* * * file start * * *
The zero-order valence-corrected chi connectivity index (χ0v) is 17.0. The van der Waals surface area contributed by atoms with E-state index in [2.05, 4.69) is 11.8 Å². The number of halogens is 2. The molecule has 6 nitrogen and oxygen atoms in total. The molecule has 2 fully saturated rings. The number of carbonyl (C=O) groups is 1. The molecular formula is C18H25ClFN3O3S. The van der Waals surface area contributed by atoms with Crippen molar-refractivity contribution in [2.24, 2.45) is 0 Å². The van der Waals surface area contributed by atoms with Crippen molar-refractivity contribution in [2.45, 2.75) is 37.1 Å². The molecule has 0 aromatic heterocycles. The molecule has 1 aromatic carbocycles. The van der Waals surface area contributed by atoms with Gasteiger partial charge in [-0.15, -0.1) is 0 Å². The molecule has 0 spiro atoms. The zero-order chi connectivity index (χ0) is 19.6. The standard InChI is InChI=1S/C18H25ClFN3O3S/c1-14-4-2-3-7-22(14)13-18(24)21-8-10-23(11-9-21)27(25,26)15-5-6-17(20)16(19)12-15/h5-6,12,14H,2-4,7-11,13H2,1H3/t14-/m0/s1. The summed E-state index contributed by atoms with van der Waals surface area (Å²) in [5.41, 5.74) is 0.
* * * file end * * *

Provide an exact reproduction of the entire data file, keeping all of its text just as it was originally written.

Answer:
The zero-order valence-corrected chi connectivity index (χ0v) is 17.0. The van der Waals surface area contributed by atoms with E-state index in [2.05, 4.69) is 11.8 Å². The number of halogens is 2. The molecule has 6 nitrogen and oxygen atoms in total. The molecule has 2 fully saturated rings. The number of carbonyl (C=O) groups is 1. The molecular formula is C18H25ClFN3O3S. The van der Waals surface area contributed by atoms with Crippen molar-refractivity contribution in [2.24, 2.45) is 0 Å². The van der Waals surface area contributed by atoms with Crippen molar-refractivity contribution in [2.45, 2.75) is 37.1 Å². The molecule has 0 aromatic heterocycles. The molecule has 1 aromatic carbocycles. The van der Waals surface area contributed by atoms with Gasteiger partial charge in [-0.15, -0.1) is 0 Å². The molecule has 0 spiro atoms. The zero-order chi connectivity index (χ0) is 19.6. The standard InChI is InChI=1S/C18H25ClFN3O3S/c1-14-4-2-3-7-22(14)13-18(24)21-8-10-23(11-9-21)27(25,26)15-5-6-17(20)16(19)12-15/h5-6,12,14H,2-4,7-11,13H2,1H3/t14-/m0/s1. The summed E-state index contributed by atoms with van der Waals surface area (Å²) in [5.41, 5.74) is 0.